The Heart of Solar Thermal Power Plants: High-power Receivers as Energy Collectors
Dr. rer. nat. Nikolaus Benz (Spokesperson)
Dr.-Ing. Thomas Kuckelkorn Schott Solar CSP, Mitterteich
The fossil fuels oil, gas, and coal are becoming ever more expensive and will someday run out. The future thus belongs to energy production from renewable sources of energy – like solar energy.
But: how can the solar power plants which have been used to produce electricity relatively expensively become competitive?
The first step on this road has now been taken by Nikolas Benz and Thomas Kuckelkorn. The nominated researchers developed a receiver for solar power plants that uses a parabolic trough technology to produce electricity from solar radiation much more efficiently than ever before. Nikolas Benz is Managing Director at SCHOTT Solar CSP in Mitterteich; Thomas Kuckelkorn worked as project manager in development from 2001 and 2006 and got the product ready for launch together with Nikolaus Benz.
Oil absorbs solar heat
The sun sends enough energy in the form of sunlight to Earth every hour to meet the energy demands of man for one year. But the technology needed to exploit solar energy and use it to generate power is costly. A less expensive alternative is the parabolic trough system. In these power plants, numerous curved mirrors capture the solar radiation and concentrate it on a receiver, a tube in which heat transfer oil circulates. The temperature of the oil rises due to the bundled radiation and transports heat to a boiler. The heat produces steam that drives a turbine, producing electricity.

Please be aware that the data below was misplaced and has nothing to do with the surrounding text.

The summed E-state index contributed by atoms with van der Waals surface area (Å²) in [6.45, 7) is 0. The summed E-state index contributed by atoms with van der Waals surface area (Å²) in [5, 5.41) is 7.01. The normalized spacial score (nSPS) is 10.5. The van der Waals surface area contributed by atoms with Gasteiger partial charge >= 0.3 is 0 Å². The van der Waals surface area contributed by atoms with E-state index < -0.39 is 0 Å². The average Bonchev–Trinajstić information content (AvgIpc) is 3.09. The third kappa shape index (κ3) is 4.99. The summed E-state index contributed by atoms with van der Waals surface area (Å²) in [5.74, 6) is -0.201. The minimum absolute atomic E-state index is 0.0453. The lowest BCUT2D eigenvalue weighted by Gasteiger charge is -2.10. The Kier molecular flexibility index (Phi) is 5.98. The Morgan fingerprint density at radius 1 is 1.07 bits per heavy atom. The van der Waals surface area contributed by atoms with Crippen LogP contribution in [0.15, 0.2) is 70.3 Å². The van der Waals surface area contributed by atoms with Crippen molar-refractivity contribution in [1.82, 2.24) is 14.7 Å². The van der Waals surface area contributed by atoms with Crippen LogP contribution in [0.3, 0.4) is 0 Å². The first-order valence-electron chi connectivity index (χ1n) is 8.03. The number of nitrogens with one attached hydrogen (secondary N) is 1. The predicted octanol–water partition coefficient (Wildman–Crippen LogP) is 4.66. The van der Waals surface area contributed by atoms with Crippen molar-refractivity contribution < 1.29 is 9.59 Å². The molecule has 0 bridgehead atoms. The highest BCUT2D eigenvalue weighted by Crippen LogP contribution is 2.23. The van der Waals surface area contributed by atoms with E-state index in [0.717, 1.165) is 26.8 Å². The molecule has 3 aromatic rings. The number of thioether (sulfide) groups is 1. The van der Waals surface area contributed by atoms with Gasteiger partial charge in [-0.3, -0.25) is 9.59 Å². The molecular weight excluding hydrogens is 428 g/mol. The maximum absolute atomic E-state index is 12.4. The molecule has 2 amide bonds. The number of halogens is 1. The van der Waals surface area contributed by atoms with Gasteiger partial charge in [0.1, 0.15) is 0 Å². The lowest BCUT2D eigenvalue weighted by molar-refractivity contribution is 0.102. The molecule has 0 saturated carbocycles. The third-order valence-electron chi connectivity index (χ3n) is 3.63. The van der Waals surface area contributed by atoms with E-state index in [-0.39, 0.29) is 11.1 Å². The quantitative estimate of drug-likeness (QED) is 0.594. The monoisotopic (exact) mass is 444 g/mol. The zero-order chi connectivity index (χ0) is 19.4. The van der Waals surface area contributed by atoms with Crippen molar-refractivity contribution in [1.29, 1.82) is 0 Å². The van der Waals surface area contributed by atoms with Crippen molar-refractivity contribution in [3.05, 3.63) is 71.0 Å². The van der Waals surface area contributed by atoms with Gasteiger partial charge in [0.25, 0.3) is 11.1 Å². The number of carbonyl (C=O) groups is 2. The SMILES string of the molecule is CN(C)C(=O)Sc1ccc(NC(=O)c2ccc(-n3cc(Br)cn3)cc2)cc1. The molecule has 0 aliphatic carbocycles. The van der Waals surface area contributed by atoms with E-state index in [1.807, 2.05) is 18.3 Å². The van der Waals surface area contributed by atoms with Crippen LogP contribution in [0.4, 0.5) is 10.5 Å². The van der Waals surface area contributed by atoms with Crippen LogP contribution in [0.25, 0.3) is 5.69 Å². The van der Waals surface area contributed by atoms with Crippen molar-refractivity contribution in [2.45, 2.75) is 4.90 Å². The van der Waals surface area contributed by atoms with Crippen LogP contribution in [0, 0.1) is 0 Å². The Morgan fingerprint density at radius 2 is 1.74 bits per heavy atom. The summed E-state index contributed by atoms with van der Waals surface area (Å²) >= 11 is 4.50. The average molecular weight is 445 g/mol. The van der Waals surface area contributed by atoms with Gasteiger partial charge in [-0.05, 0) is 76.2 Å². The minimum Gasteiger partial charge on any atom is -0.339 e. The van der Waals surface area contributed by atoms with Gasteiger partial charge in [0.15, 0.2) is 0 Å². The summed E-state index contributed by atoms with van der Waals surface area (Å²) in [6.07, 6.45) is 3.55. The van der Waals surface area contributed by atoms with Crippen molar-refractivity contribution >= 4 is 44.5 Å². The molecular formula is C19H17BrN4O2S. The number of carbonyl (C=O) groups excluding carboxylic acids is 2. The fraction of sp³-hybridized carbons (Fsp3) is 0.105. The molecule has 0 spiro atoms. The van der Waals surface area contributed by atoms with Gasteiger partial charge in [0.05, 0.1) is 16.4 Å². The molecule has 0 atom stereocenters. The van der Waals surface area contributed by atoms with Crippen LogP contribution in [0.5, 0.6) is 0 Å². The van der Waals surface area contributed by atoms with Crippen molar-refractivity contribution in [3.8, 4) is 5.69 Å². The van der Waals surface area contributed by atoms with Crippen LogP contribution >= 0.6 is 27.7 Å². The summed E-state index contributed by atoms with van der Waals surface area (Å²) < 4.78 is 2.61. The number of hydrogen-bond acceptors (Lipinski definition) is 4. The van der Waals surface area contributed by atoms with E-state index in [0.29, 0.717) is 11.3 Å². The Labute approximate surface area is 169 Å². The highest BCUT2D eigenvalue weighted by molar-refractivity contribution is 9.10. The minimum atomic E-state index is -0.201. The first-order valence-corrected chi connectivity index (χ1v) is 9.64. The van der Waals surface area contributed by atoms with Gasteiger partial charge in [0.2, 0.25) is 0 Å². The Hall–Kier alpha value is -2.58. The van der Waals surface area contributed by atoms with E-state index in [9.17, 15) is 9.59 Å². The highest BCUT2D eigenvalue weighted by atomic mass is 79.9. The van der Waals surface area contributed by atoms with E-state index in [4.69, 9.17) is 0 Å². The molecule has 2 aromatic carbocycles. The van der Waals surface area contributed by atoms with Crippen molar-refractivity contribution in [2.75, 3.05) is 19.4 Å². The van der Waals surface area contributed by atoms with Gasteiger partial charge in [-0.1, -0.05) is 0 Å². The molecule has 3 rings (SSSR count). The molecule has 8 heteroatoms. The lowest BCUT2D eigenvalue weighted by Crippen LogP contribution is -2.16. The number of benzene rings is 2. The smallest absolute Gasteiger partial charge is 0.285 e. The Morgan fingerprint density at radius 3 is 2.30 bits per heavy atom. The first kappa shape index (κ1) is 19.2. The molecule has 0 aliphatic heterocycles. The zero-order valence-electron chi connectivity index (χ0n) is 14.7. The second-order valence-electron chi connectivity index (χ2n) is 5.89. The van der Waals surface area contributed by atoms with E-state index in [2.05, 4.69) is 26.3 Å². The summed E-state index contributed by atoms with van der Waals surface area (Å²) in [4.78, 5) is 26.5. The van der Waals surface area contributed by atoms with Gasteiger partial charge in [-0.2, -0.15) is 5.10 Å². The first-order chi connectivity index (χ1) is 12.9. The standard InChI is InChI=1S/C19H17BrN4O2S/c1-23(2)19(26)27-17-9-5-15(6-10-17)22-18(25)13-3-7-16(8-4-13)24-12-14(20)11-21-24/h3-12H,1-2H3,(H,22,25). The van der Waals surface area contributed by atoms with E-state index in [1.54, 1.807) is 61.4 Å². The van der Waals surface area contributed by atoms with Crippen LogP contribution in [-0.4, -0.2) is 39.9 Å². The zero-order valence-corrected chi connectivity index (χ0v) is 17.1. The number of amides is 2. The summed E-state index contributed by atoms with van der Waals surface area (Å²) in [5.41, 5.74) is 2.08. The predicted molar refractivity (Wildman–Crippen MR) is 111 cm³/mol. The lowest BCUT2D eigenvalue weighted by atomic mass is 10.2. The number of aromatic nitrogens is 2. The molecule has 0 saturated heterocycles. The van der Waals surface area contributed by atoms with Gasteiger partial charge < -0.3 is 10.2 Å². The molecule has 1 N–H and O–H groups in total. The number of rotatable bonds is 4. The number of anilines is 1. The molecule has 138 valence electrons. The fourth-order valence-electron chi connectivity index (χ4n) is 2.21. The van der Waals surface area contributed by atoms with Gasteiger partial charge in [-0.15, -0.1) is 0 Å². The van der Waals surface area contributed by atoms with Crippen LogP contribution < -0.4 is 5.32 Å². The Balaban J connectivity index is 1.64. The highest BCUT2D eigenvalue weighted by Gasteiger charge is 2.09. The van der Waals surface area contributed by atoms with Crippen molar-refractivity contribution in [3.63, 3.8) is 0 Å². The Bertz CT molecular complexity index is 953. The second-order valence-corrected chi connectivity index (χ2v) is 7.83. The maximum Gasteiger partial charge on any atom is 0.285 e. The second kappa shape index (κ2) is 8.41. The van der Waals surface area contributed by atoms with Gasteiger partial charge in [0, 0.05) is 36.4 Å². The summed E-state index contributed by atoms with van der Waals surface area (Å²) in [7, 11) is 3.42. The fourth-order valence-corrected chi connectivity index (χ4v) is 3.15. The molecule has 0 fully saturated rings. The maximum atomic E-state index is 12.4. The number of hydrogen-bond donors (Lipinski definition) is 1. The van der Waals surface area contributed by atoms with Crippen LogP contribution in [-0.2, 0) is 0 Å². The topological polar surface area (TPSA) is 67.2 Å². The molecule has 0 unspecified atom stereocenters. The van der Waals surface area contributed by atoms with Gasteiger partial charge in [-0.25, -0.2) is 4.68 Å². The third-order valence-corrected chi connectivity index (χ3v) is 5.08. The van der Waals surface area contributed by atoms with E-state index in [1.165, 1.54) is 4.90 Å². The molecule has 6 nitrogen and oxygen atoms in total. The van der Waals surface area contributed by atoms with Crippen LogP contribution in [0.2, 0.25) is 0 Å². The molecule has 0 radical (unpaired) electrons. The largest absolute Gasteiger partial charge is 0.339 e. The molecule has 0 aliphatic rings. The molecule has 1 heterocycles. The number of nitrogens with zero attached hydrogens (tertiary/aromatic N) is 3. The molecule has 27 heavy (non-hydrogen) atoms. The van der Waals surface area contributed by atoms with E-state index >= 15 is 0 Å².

This technology has already been in use for many years in many power plants, for example, in the USA. However: their power efficiency – the percentage of solar energy converted into electric energy – is relatively low. This is what makes electricity generation expensive.
A strong combination of new materials
By combining several innovations, the nominated researchers succeeded in designing a receiver that considerably improves the efficiency of parabolic trough power plants. For one thing, they invented a special glass-metal compound. It produces a stable and vacuum-sealed connection in the receiver between a metal absorber tube in which the heat transfer oil circulates and a surrounding sheath – the vacuum reduces the amount of heat loss. The researchers also created innovative transition elements between absorber tube and sheath which allows virtually the entire receiver to be used for capturing solar heat, thereby also increasing the efficiency of the system. A special process based on nanotechnology applies an anti-reflection coating and a temperature-resistant absorber coating that converts solar radiation into heat round off the package of innovations.
With the new design the researchers laid the foundation for the more productive and efficient operation of solar power plants – making power generation from solar energy both sustainable and economically worthwhile.